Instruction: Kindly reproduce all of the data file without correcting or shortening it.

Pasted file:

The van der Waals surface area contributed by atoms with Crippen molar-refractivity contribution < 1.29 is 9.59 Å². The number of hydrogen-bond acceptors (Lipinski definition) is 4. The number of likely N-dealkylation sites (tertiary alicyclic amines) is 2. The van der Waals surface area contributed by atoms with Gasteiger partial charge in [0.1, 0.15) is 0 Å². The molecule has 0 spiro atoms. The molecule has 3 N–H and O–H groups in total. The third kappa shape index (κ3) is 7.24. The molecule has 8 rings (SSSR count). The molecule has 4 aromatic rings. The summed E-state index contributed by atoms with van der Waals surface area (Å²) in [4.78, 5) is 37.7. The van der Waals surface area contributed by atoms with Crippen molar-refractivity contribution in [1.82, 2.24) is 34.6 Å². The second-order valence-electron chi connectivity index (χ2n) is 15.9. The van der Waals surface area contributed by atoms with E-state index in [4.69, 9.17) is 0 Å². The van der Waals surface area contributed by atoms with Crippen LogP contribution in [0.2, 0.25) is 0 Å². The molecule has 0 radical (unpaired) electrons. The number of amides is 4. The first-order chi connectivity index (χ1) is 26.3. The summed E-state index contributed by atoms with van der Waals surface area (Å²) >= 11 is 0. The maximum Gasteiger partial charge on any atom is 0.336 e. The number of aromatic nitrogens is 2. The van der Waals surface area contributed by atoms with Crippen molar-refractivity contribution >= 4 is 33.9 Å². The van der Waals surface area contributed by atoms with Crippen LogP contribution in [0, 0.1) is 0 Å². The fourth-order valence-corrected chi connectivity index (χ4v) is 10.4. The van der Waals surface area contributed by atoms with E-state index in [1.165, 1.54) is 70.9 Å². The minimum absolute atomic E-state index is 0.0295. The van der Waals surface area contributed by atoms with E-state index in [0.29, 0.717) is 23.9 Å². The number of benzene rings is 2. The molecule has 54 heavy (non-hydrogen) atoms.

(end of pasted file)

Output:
The van der Waals surface area contributed by atoms with Crippen molar-refractivity contribution < 1.29 is 9.59 Å². The number of hydrogen-bond acceptors (Lipinski definition) is 4. The number of likely N-dealkylation sites (tertiary alicyclic amines) is 2. The van der Waals surface area contributed by atoms with Gasteiger partial charge in [0.1, 0.15) is 0 Å². The molecule has 0 spiro atoms. The molecule has 3 N–H and O–H groups in total. The third kappa shape index (κ3) is 7.24. The molecule has 8 rings (SSSR count). The molecule has 4 aromatic rings. The summed E-state index contributed by atoms with van der Waals surface area (Å²) in [4.78, 5) is 37.7. The van der Waals surface area contributed by atoms with Crippen molar-refractivity contribution in [1.82, 2.24) is 34.6 Å². The second-order valence-electron chi connectivity index (χ2n) is 15.9. The van der Waals surface area contributed by atoms with E-state index in [4.69, 9.17) is 0 Å². The van der Waals surface area contributed by atoms with Crippen LogP contribution in [0.2, 0.25) is 0 Å². The molecule has 0 radical (unpaired) electrons. The number of amides is 4. The first-order chi connectivity index (χ1) is 26.3. The summed E-state index contributed by atoms with van der Waals surface area (Å²) >= 11 is 0. The maximum Gasteiger partial charge on any atom is 0.336 e. The number of aromatic nitrogens is 2. The van der Waals surface area contributed by atoms with Crippen molar-refractivity contribution >= 4 is 33.9 Å². The van der Waals surface area contributed by atoms with Crippen LogP contribution in [0, 0.1) is 0 Å². The fourth-order valence-corrected chi connectivity index (χ4v) is 10.4. The van der Waals surface area contributed by atoms with E-state index in [1.165, 1.54) is 70.9 Å². The minimum absolute atomic E-state index is 0.0295. The van der Waals surface area contributed by atoms with E-state index in [0.29, 0.717) is 23.9 Å². The number of benzene rings is 2. The molecule has 54 heavy (non-hydrogen) atoms.